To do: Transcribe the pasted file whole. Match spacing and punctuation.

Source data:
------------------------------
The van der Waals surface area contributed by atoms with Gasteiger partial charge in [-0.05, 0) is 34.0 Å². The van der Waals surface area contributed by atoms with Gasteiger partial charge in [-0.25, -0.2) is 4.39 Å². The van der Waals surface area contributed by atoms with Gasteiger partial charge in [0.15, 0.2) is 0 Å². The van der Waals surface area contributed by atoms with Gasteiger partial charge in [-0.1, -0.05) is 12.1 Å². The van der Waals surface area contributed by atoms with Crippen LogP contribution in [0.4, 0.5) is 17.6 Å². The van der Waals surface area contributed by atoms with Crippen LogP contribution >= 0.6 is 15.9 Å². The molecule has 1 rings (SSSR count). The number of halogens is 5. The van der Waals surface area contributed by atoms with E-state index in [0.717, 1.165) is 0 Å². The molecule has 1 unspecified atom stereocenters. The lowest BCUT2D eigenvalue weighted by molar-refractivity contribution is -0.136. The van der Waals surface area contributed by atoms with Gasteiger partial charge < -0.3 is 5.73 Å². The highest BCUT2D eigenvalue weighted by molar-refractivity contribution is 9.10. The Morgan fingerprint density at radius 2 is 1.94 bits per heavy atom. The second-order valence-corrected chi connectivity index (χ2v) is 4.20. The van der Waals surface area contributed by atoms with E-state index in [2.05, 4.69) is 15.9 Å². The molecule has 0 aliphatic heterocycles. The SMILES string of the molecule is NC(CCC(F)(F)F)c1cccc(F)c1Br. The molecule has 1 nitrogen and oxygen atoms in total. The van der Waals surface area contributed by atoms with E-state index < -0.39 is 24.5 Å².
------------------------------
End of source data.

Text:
The van der Waals surface area contributed by atoms with Gasteiger partial charge in [-0.05, 0) is 34.0 Å². The van der Waals surface area contributed by atoms with Gasteiger partial charge in [-0.25, -0.2) is 4.39 Å². The van der Waals surface area contributed by atoms with Gasteiger partial charge in [0.15, 0.2) is 0 Å². The van der Waals surface area contributed by atoms with Gasteiger partial charge in [-0.1, -0.05) is 12.1 Å². The van der Waals surface area contributed by atoms with Crippen LogP contribution in [0.4, 0.5) is 17.6 Å². The van der Waals surface area contributed by atoms with Crippen LogP contribution >= 0.6 is 15.9 Å². The molecule has 1 rings (SSSR count). The number of halogens is 5. The van der Waals surface area contributed by atoms with E-state index in [0.717, 1.165) is 0 Å². The molecule has 1 unspecified atom stereocenters. The lowest BCUT2D eigenvalue weighted by molar-refractivity contribution is -0.136. The van der Waals surface area contributed by atoms with Gasteiger partial charge < -0.3 is 5.73 Å². The highest BCUT2D eigenvalue weighted by molar-refractivity contribution is 9.10. The Morgan fingerprint density at radius 2 is 1.94 bits per heavy atom. The second-order valence-corrected chi connectivity index (χ2v) is 4.20. The van der Waals surface area contributed by atoms with E-state index in [2.05, 4.69) is 15.9 Å². The molecule has 0 aliphatic heterocycles. The SMILES string of the molecule is NC(CCC(F)(F)F)c1cccc(F)c1Br. The molecule has 1 nitrogen and oxygen atoms in total. The van der Waals surface area contributed by atoms with E-state index < -0.39 is 24.5 Å².